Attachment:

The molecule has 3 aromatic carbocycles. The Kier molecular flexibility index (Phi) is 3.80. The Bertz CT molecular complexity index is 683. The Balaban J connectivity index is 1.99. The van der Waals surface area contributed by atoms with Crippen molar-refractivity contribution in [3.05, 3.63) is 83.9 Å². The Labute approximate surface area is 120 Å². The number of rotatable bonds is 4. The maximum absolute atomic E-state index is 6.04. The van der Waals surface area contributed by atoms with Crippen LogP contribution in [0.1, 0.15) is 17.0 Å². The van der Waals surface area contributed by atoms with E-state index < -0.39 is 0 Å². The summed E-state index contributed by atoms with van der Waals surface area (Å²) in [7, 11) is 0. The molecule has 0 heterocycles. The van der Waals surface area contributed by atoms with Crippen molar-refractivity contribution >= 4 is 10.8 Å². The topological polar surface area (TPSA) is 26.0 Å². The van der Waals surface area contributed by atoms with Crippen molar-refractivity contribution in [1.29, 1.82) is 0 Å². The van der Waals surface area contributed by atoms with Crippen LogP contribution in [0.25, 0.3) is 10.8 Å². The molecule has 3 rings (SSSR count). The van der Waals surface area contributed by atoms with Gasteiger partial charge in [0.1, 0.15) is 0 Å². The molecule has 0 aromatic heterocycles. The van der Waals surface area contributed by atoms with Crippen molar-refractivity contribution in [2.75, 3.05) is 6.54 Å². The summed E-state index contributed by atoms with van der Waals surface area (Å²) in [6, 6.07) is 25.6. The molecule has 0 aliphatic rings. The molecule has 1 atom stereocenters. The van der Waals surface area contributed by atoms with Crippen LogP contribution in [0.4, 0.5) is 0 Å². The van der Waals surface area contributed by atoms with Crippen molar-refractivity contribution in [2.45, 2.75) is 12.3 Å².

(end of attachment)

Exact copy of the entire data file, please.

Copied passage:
The molecule has 3 aromatic carbocycles. The Kier molecular flexibility index (Phi) is 3.80. The Bertz CT molecular complexity index is 683. The Balaban J connectivity index is 1.99. The van der Waals surface area contributed by atoms with Crippen molar-refractivity contribution in [3.05, 3.63) is 83.9 Å². The Labute approximate surface area is 120 Å². The number of rotatable bonds is 4. The maximum absolute atomic E-state index is 6.04. The van der Waals surface area contributed by atoms with Crippen LogP contribution in [0.1, 0.15) is 17.0 Å². The van der Waals surface area contributed by atoms with E-state index < -0.39 is 0 Å². The summed E-state index contributed by atoms with van der Waals surface area (Å²) in [7, 11) is 0. The molecule has 0 heterocycles. The van der Waals surface area contributed by atoms with Crippen molar-refractivity contribution >= 4 is 10.8 Å². The topological polar surface area (TPSA) is 26.0 Å². The van der Waals surface area contributed by atoms with Crippen molar-refractivity contribution in [1.29, 1.82) is 0 Å². The van der Waals surface area contributed by atoms with Crippen LogP contribution in [0.25, 0.3) is 10.8 Å². The molecule has 3 rings (SSSR count). The van der Waals surface area contributed by atoms with Gasteiger partial charge in [0.1, 0.15) is 0 Å². The molecule has 0 aromatic heterocycles. The van der Waals surface area contributed by atoms with Crippen molar-refractivity contribution in [2.75, 3.05) is 6.54 Å². The summed E-state index contributed by atoms with van der Waals surface area (Å²) in [6, 6.07) is 25.6. The molecule has 0 aliphatic rings. The molecule has 1 atom stereocenters. The van der Waals surface area contributed by atoms with Crippen LogP contribution in [0.4, 0.5) is 0 Å². The van der Waals surface area contributed by atoms with Crippen molar-refractivity contribution in [2.45, 2.75) is 12.3 Å².